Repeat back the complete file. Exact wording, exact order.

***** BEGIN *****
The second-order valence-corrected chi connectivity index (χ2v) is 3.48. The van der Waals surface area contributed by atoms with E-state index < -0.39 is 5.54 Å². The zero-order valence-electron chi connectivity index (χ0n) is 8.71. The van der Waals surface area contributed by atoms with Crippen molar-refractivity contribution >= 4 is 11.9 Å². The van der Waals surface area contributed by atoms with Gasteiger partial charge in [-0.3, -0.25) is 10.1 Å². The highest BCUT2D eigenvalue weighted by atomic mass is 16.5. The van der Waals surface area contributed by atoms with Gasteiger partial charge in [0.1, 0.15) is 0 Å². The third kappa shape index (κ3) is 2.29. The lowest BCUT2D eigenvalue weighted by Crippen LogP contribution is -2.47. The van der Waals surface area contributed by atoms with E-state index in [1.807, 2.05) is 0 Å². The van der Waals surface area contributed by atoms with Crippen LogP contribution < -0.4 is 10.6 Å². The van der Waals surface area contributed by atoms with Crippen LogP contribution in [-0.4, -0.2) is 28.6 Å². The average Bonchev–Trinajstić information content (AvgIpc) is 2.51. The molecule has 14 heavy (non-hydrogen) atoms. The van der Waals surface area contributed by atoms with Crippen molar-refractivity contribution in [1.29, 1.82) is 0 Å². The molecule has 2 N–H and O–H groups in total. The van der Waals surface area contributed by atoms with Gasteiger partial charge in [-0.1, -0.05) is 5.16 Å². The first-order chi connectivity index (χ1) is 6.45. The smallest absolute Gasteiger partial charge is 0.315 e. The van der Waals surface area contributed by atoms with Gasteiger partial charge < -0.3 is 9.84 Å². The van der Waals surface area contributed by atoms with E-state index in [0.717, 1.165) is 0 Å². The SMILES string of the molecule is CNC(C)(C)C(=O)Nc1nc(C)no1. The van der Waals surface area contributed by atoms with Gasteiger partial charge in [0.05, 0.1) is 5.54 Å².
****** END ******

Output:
The second-order valence-corrected chi connectivity index (χ2v) is 3.48. The van der Waals surface area contributed by atoms with E-state index < -0.39 is 5.54 Å². The zero-order valence-electron chi connectivity index (χ0n) is 8.71. The van der Waals surface area contributed by atoms with Crippen molar-refractivity contribution >= 4 is 11.9 Å². The van der Waals surface area contributed by atoms with Gasteiger partial charge in [-0.3, -0.25) is 10.1 Å². The highest BCUT2D eigenvalue weighted by atomic mass is 16.5. The van der Waals surface area contributed by atoms with Gasteiger partial charge in [0.1, 0.15) is 0 Å². The third kappa shape index (κ3) is 2.29. The lowest BCUT2D eigenvalue weighted by Crippen LogP contribution is -2.47. The van der Waals surface area contributed by atoms with E-state index in [1.807, 2.05) is 0 Å². The van der Waals surface area contributed by atoms with Crippen LogP contribution < -0.4 is 10.6 Å². The van der Waals surface area contributed by atoms with Crippen LogP contribution in [-0.4, -0.2) is 28.6 Å². The average Bonchev–Trinajstić information content (AvgIpc) is 2.51. The molecule has 14 heavy (non-hydrogen) atoms. The van der Waals surface area contributed by atoms with Crippen molar-refractivity contribution in [1.29, 1.82) is 0 Å². The molecule has 2 N–H and O–H groups in total. The van der Waals surface area contributed by atoms with Gasteiger partial charge in [-0.1, -0.05) is 5.16 Å². The first-order chi connectivity index (χ1) is 6.45. The smallest absolute Gasteiger partial charge is 0.315 e. The van der Waals surface area contributed by atoms with Gasteiger partial charge < -0.3 is 9.84 Å². The van der Waals surface area contributed by atoms with E-state index in [0.717, 1.165) is 0 Å². The SMILES string of the molecule is CNC(C)(C)C(=O)Nc1nc(C)no1. The van der Waals surface area contributed by atoms with Gasteiger partial charge in [0.05, 0.1) is 5.54 Å².